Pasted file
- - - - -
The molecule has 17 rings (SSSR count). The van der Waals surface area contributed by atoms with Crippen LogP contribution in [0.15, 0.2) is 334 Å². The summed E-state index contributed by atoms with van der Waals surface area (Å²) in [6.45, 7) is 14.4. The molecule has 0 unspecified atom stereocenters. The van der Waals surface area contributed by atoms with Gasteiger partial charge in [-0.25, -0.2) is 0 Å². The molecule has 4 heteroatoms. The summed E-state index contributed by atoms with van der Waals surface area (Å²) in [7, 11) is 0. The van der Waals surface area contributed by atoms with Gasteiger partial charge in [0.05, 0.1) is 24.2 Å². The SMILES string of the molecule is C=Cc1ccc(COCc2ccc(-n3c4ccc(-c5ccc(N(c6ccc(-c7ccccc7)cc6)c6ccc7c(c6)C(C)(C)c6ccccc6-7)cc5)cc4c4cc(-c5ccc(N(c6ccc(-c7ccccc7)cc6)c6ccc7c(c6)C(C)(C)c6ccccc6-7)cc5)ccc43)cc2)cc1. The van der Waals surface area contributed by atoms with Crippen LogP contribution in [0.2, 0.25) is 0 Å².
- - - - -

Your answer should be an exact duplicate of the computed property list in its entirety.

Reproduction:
The molecule has 17 rings (SSSR count). The van der Waals surface area contributed by atoms with Crippen LogP contribution in [0.15, 0.2) is 334 Å². The summed E-state index contributed by atoms with van der Waals surface area (Å²) in [6.45, 7) is 14.4. The molecule has 0 unspecified atom stereocenters. The van der Waals surface area contributed by atoms with Gasteiger partial charge in [-0.25, -0.2) is 0 Å². The molecule has 4 heteroatoms. The summed E-state index contributed by atoms with van der Waals surface area (Å²) in [7, 11) is 0. The van der Waals surface area contributed by atoms with Gasteiger partial charge in [0.05, 0.1) is 24.2 Å². The SMILES string of the molecule is C=Cc1ccc(COCc2ccc(-n3c4ccc(-c5ccc(N(c6ccc(-c7ccccc7)cc6)c6ccc7c(c6)C(C)(C)c6ccccc6-7)cc5)cc4c4cc(-c5ccc(N(c6ccc(-c7ccccc7)cc6)c6ccc7c(c6)C(C)(C)c6ccccc6-7)cc5)ccc43)cc2)cc1. The van der Waals surface area contributed by atoms with Crippen LogP contribution in [0.2, 0.25) is 0 Å².